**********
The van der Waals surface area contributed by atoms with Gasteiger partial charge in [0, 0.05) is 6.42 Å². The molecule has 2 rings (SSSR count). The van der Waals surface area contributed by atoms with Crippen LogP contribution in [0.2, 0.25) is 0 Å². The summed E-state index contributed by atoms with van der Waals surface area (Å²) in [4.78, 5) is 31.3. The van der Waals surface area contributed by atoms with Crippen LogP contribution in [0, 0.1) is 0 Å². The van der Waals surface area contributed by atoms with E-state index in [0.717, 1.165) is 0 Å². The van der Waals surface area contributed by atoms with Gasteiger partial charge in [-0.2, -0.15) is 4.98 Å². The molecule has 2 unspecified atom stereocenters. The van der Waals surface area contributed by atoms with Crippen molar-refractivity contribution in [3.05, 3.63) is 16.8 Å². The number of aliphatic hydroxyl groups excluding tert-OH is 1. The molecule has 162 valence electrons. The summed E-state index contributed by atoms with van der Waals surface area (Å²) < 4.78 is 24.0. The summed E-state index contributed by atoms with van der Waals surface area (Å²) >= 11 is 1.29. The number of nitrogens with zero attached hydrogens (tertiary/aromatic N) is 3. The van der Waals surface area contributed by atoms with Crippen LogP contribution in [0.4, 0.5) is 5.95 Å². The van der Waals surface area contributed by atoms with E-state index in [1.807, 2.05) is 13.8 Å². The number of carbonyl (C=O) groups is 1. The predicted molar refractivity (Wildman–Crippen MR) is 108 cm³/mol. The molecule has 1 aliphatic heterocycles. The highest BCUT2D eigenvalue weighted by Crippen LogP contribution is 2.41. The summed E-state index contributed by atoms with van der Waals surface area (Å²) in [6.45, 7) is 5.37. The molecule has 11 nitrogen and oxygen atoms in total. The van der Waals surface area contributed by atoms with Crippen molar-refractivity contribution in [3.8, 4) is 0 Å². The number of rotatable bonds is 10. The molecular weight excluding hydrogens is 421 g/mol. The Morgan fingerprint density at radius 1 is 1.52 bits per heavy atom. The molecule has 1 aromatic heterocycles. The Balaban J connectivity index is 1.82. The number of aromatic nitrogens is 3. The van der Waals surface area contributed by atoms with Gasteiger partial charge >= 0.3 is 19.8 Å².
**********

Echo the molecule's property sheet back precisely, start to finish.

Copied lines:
The van der Waals surface area contributed by atoms with Gasteiger partial charge in [0, 0.05) is 6.42 Å². The molecule has 2 rings (SSSR count). The van der Waals surface area contributed by atoms with Crippen LogP contribution in [0.2, 0.25) is 0 Å². The summed E-state index contributed by atoms with van der Waals surface area (Å²) in [4.78, 5) is 31.3. The van der Waals surface area contributed by atoms with Crippen LogP contribution in [0, 0.1) is 0 Å². The van der Waals surface area contributed by atoms with E-state index in [0.717, 1.165) is 0 Å². The van der Waals surface area contributed by atoms with Gasteiger partial charge in [-0.2, -0.15) is 4.98 Å². The molecule has 2 unspecified atom stereocenters. The van der Waals surface area contributed by atoms with Crippen molar-refractivity contribution in [3.05, 3.63) is 16.8 Å². The number of aliphatic hydroxyl groups excluding tert-OH is 1. The molecule has 162 valence electrons. The summed E-state index contributed by atoms with van der Waals surface area (Å²) < 4.78 is 24.0. The summed E-state index contributed by atoms with van der Waals surface area (Å²) >= 11 is 1.29. The number of nitrogens with zero attached hydrogens (tertiary/aromatic N) is 3. The van der Waals surface area contributed by atoms with Crippen LogP contribution in [0.4, 0.5) is 5.95 Å². The van der Waals surface area contributed by atoms with E-state index in [1.807, 2.05) is 13.8 Å². The number of carbonyl (C=O) groups is 1. The predicted molar refractivity (Wildman–Crippen MR) is 108 cm³/mol. The molecule has 1 aliphatic heterocycles. The highest BCUT2D eigenvalue weighted by Crippen LogP contribution is 2.41. The summed E-state index contributed by atoms with van der Waals surface area (Å²) in [6.45, 7) is 5.37. The molecule has 11 nitrogen and oxygen atoms in total. The van der Waals surface area contributed by atoms with Crippen molar-refractivity contribution in [3.8, 4) is 0 Å². The number of rotatable bonds is 10. The molecular weight excluding hydrogens is 421 g/mol. The Morgan fingerprint density at radius 1 is 1.52 bits per heavy atom. The molecule has 1 aromatic heterocycles. The Balaban J connectivity index is 1.82. The number of aromatic nitrogens is 3. The van der Waals surface area contributed by atoms with Gasteiger partial charge >= 0.3 is 19.8 Å².